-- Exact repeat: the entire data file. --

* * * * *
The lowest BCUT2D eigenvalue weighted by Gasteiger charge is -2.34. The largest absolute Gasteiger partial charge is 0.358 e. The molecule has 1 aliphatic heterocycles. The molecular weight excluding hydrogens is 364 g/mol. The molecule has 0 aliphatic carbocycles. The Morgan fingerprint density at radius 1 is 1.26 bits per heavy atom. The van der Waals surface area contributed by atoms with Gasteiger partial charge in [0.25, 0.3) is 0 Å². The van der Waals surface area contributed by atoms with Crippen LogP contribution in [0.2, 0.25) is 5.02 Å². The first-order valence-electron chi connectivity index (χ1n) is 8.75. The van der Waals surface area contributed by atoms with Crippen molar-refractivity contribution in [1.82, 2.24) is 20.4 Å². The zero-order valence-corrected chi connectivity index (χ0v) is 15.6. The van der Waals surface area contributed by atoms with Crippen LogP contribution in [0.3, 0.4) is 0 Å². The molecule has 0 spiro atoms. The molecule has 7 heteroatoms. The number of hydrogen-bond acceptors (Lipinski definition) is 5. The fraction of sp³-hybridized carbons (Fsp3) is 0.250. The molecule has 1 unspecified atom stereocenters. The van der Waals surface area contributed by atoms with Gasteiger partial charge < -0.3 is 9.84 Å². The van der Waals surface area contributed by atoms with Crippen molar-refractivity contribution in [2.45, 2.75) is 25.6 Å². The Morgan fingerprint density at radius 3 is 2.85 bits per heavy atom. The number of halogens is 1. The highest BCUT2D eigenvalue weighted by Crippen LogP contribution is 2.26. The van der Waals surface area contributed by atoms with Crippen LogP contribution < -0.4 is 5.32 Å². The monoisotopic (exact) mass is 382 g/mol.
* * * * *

The lowest BCUT2D eigenvalue weighted by Gasteiger charge is -2.34. The largest absolute Gasteiger partial charge is 0.358 e. The molecule has 1 aliphatic heterocycles. The molecular weight excluding hydrogens is 364 g/mol. The molecule has 0 aliphatic carbocycles. The Morgan fingerprint density at radius 1 is 1.26 bits per heavy atom. The van der Waals surface area contributed by atoms with Gasteiger partial charge in [0.25, 0.3) is 0 Å². The van der Waals surface area contributed by atoms with Crippen LogP contribution in [0.2, 0.25) is 5.02 Å². The first-order valence-electron chi connectivity index (χ1n) is 8.75. The van der Waals surface area contributed by atoms with Crippen molar-refractivity contribution in [1.82, 2.24) is 20.4 Å². The zero-order valence-corrected chi connectivity index (χ0v) is 15.6. The van der Waals surface area contributed by atoms with Crippen LogP contribution in [0.3, 0.4) is 0 Å². The molecule has 0 spiro atoms. The molecule has 7 heteroatoms. The number of hydrogen-bond acceptors (Lipinski definition) is 5. The fraction of sp³-hybridized carbons (Fsp3) is 0.250. The molecule has 1 unspecified atom stereocenters. The van der Waals surface area contributed by atoms with Gasteiger partial charge < -0.3 is 9.84 Å². The van der Waals surface area contributed by atoms with Crippen molar-refractivity contribution in [2.45, 2.75) is 25.6 Å². The Morgan fingerprint density at radius 3 is 2.85 bits per heavy atom. The number of halogens is 1. The highest BCUT2D eigenvalue weighted by Crippen LogP contribution is 2.26. The van der Waals surface area contributed by atoms with Crippen LogP contribution < -0.4 is 5.32 Å². The monoisotopic (exact) mass is 382 g/mol.